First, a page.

My good friend, Chris Hayes, asks a simple question, echoed by the Progressive magazine and Chris Bowers - why hasn't Obama appointed a single movement progressive? Certainly, a number of progressive voices and institutions have suggested such movement progressives (and there have been many blog posts right here about that). The question has nothing to do with ideological purity - nothing at all. It's just a simple, fair and honest question considering exit polls and post-election surveys showing the country thinks it voted for a left-of-center progressive that will end the war, reform NAFTA, reject free-market fundamentalism, and then considering that Obama has appointed almost exclusively war hawks, NAFTA proponents, and free market fundamentalists.
And the answer to the question, in my opinion, is because Obama effectively ate a huge chunk of the left. And really, Obama didn't eat a huge chunk of the left, celebrity did.
What I mean to say is that we live in a culture that now organizes around celebrity - and Obama knew it, and knew that lots of left organizations aren't really ideological - they are, if anything, organized around the Democratic Party and Bush hatred. So he basically figured out that if he could become a celebrity - and a Democratic Bush-hating one - he could swallow up a huge part of the "progressive infrastructure" and organize it around him (and all the hateful "if you question Obama, you hate Obama" comments that will inevitably be at the bottom of this diary actually confirm this!). And we shouldn't blame him for being a "celebrity" - it's not an epithet. And we shouldn't blame him for seizing his moment. Not at all.
This, by the way, is very different from the Reagan model. Reagan was a telegenic, for sure - but he was a product of a movement. In the age of celebrity worship - the age where we literally organize AROUND celebrity - Obama is a movement unto himself.
So now, because of this, you have a large majority (though not the whole) of his 10 million-person email list overarchingly organized around the celebrity Barack Obama - not really around issues (though certainly people can like Obama and support specific issues). That means he feels no real obligation to appointing "movement progressives" because he has his own movement - one that's about helping, aiding and defending Barack Obama. Again, I say that not derisively or in anger at Barack Obama - I say it just to note an important fact.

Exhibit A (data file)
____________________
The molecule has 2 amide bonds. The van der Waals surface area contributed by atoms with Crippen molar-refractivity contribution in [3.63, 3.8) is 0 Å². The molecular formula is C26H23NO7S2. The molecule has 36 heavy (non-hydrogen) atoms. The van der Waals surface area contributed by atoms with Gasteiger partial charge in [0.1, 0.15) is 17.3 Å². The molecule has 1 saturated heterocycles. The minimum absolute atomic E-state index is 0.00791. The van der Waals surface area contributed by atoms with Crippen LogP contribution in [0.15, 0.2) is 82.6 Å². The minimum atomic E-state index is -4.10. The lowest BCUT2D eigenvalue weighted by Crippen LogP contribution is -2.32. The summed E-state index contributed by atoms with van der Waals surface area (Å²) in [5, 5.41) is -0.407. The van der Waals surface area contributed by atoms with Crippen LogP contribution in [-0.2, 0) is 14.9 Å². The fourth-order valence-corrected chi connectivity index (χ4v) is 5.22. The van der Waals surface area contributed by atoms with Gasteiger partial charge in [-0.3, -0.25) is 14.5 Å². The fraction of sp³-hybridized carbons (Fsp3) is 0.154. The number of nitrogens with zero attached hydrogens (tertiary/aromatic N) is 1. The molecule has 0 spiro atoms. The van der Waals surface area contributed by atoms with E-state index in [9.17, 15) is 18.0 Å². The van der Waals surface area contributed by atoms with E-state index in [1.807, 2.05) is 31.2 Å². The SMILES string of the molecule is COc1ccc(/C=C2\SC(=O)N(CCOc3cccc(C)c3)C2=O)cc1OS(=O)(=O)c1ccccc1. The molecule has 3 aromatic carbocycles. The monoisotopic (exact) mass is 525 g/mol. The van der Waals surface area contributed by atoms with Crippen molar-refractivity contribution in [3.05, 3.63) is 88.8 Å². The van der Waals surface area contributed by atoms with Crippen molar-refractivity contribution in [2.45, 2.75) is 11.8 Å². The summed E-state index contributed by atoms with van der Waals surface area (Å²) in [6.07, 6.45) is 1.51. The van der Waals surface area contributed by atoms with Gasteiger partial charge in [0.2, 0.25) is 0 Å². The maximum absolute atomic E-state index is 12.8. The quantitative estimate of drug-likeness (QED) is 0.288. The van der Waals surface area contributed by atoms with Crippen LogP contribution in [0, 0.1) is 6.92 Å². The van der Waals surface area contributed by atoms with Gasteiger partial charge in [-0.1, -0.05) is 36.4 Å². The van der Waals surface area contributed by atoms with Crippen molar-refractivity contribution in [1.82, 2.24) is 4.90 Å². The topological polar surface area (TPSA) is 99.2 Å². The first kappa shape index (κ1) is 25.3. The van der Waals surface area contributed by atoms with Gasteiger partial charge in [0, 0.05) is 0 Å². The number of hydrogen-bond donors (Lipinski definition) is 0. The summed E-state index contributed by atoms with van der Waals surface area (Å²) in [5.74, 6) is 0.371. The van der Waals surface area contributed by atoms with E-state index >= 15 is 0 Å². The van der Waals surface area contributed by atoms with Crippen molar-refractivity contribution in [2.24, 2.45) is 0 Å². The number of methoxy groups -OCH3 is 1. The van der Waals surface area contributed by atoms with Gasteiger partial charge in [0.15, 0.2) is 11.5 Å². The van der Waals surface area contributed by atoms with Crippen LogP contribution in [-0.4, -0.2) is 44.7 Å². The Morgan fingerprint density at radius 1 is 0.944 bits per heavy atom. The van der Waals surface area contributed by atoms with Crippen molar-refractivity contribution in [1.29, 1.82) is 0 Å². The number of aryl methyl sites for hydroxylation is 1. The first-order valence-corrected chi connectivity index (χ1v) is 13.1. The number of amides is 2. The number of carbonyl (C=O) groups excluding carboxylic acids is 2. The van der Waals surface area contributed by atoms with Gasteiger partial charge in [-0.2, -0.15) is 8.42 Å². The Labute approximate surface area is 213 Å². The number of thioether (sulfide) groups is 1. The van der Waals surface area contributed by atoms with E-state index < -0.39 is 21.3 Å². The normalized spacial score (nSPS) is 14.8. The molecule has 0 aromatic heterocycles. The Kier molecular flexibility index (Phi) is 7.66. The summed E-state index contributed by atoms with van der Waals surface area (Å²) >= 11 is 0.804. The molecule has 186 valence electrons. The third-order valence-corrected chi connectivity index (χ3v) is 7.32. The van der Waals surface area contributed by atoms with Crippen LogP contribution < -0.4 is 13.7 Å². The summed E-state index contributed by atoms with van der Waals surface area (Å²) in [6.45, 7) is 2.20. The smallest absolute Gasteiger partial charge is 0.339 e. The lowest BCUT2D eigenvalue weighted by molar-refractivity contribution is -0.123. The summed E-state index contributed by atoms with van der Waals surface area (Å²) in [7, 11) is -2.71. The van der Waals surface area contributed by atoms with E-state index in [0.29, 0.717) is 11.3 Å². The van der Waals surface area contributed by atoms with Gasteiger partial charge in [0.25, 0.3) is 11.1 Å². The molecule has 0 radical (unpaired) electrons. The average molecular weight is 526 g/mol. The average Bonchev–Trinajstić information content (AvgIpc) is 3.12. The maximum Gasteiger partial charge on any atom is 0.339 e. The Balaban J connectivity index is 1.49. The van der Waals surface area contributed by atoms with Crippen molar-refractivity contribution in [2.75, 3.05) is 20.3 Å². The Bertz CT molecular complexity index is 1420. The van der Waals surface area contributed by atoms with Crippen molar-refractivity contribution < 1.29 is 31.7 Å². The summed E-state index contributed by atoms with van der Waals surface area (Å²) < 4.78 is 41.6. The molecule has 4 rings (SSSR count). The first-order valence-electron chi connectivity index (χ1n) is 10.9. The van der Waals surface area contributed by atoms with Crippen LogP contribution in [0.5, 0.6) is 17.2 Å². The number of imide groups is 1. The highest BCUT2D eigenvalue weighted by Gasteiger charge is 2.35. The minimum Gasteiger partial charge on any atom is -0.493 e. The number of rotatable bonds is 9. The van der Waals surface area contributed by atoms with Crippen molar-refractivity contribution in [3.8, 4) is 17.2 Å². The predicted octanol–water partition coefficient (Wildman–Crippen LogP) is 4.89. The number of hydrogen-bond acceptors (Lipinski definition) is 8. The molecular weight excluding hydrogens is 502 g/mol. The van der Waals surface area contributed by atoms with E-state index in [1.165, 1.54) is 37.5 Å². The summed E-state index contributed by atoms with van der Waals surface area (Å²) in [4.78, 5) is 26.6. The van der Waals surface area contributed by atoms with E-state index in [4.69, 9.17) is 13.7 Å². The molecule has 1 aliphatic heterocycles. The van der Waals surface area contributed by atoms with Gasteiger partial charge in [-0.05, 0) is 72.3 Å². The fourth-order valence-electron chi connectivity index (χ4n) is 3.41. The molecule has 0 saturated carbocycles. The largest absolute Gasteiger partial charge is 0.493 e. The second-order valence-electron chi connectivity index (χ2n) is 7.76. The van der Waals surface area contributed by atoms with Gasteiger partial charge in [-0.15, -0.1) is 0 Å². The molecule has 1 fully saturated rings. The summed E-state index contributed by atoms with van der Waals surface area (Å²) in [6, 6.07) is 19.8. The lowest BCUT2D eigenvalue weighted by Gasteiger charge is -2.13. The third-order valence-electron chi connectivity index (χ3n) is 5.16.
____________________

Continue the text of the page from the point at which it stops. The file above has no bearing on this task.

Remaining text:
Heads of government having movements organized around them as individuals - rather than having to deal with independent social movements - is something lots of autocratic developing world countries have experience with (think huge murals with pictures of leaders - seems similar to the Obama murals doesn't it?). We may have had presidents who were products of movements before (ie. Reagan), but we've never had presidents who are individual movements unto themselves. It's exciting that the movement could push the progressive whims of the Dear Leader - but also frightening, in that it could serve to defend the government from pressure (and as a side note, those who tried to use the election to organize around issues, rather than around individual candidates, were largely attacked in the blogosphere and elsewhere for trying to do that - so in that sense the blogosphere helped create this quandary we're now in).
You can't blame Obama for this - he saw an opportunity and he took it. And I still believe in his heart he's a left-of-center progressive who will ultimately demand that his appointments respect that vision (as I say in an upcoming In These Times article, personnel is usually policy, but it may not be total policy under Obama). But his appointments prove - once again - that if there is no independent movement to pressure politicians, they will go the path of least Establishment resistance.
That's not a theory of the moment - it's just a historical fact. The challenge now is not to lament the reality we face - or even to debate it. It's undebatable reality, whether people organized around Obama want to admit that reality or not. The question now is what movement progressives can do to be really constructive in this reality? I'm not sure.
But I will say this - simply blindly trusting Obama (as good a heart as I think he has) or ANY elected official seems rather stupid considering the history and basic dynamics of how power works.
UPDATE: The knee-jerk anger in the comments section really substantiates the fundamental point of this diary better than the diary itself. To discuss reality about power, the progressive movement and Obama is to automatically subject oneself to vicious personal attacks from those who simply do not want to discuss anything that considers the possibility of independent pressure on Obama. I mean, hell, this is a diary that does not fault Barack Obama in the least - that indeed says he's a progressive. And still - still! - the attacks flow. It's really truly a perfect example of how Obama has successfully organized a huge swath of America around him - not around issues. And again, he deserves no blame at all for that. None at all. The question is simply how to organize in that environment? If asking that question is committing a crime or being "self-promoting" - then dear lord, what are we ever allowed to ask?